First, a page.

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1 point by Pauan 1347 days ago | link | parent

"Did you stop reading halfway through what you quoted?"

Nope! Just not understanding why it's a problem, since I don't see how that would cause an infinite loop.

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"1. The cons pair (car . nil) receives the message 'car with no arguments.

2. The message-passing function implementing the cons pair (car . nil) receives the argument list '(car).

3. The message-passing function implementing foo needs to determine the first element of its argument list to see what message it should handle. It sends that argument list the message 'car with no arguments."

You mean like this?

  ; argument list '(car)

  (fn (m)
    (case m
      'car 'car
      'cdr nil))


  ; cons pair (car . nil)

  (fn args
    (case (attr args 'car)
      'car car
      'cdr nil))
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"At that point you might as well just combine the type name and the method name into one symbol and go back to square one."

Yeah, I admit it's not that great at handling the situation where a value wants to implement two different interfaces, but the interfaces have the same message name.

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"This again.... Okay, here's an explanation by example. ^_^"

Alright, I'm starting to get it. Rather than representing types as a function that maps between keys/behaviors, you're representing it as a simple flat list. But that's quite possible to do with message passing as well:

  (def counter ()
    (let methods (obj call  (fn () (++ methods.'value))
                      value 0)
                      
      (annotate 'counter methods)))


  (= foo (counĀ­ter))
  (type foo) -> counter
  (rep foo)  -> #hash((call ...) (value 0))
I admit that's a tiny bit more verbose than your simple example, but it's nice because rather than exposing the type as an ordered sequence... we expose it as a table. Which means that rather than saying, "the 0th element is the value" we instead say, "the key 'value is the value", which makes it more robust if say... we decide to change it so the value is the 2nd element.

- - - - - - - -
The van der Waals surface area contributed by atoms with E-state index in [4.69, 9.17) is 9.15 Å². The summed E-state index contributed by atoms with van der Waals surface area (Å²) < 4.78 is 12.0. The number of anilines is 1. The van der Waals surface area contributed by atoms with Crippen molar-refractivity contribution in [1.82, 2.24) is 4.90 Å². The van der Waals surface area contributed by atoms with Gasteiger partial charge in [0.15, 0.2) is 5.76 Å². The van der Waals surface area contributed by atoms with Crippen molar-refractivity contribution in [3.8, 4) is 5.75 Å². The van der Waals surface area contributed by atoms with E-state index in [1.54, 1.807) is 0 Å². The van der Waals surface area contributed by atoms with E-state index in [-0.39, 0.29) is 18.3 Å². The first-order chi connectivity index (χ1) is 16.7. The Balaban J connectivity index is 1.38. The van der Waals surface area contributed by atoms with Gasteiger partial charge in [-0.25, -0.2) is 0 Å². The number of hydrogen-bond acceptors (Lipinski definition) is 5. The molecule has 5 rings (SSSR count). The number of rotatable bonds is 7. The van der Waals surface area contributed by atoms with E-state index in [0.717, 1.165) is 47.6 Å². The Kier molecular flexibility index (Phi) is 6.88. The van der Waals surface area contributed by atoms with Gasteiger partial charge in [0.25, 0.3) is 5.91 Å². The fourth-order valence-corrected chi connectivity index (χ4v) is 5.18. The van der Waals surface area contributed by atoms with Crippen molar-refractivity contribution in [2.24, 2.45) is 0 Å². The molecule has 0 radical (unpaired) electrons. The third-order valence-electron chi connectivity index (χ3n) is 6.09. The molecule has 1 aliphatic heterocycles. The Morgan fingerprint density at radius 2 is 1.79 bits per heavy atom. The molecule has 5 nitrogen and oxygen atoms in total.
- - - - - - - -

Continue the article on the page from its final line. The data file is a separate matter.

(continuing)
It also serves as self-documenting code. It also allows the built-in functions like `keys` to dispatch on the 'keys method... which doesn't work so well with a list. It also means we can easily write a macro to do the wrapping for us:

  (def counter ()
    (object counter
      call () (++ self.'value)
      value 0))
And if types are represented as tables... then you can use rep + sref to actually modify the internal representation... without needing to use extend at all. Unfortunately, if we went that route, then my simple examples like...

  (fn (m)
    (case m
      'keys ...
      'set  ...))
...wouldn't really work. But that's okay. Implementing types as tables seems like it'd be more flexible and overall better. The only downside is that now they're carrying around an internal table... but how is that worse than carrying around an internal list?

So... would you consider the above (using a table to implement message passing) to be "more encapsulated" than your idea?



1 point by rocketnia 1346 days ago | link

"You mean like this?"

I don't know what you're getting at, but the cons cell (car . nil) and the argument list '(car) are supposed to be 'iso in my example; otherwise, why would I say it's a loop? I'm just referring to them in different ways to emphasize their different roles in the story.

I'm sure you're confused about something else in my example, but I don't know what it is. Here's a quick take at summarizing the issue anyway: Inspecting a list by sending it messages is incompatible with decoding a message by inspecting an argument list.

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"The only downside is that now they're carrying around an internal table... but how is that worse than carrying around an internal list?"

Here's an old post of mine where I go over the pros and cons: http://arclanguage.org/item?id=12076. (Since then, I've learned to stop worrying about 'rep and 'annotate and love predicate dispatch. I put inheritance-aware multimethods in Lathe after that too, but I found they were less useful than I expected for what I was doing.)

With a predicate dispatch approach, it hardly matters whether the internal representation is a table or a list or even a function which dispatches to a complete getter/setter protocol, since I usually only interact with it in a single clump of extensions. Nevertheless, I do find this feature of list-based types pretty helpful:

  (let (foo bar baz) rep.x
    ...)
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"So... would you consider the above (using a table to implement message passing) to be "more encapsulated" than your idea?"

Actually, I consider that example to be less encapsulated. Future code can come in and replace the 'call method and add new fields. That would be just fine with me.

...Do note that tables would have to be built into the core that way though. ;) It's to avoid loops again: Getting a table key by sending a message is incompatible with sending a message by getting a table key.

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1 point by Pauan 1346 days ago | link

"Here's a quick take at summarizing the issue anyway: Inspecting a list by sending it messages is incompatible with decoding a message by inspecting an argument list."

Okay... let me see if I understand you. What you're saying is, that if a function is given an argument list (like with rest args), then it can't extract the data out of that list, by sending messages? Why not? A cons is represented as the following form: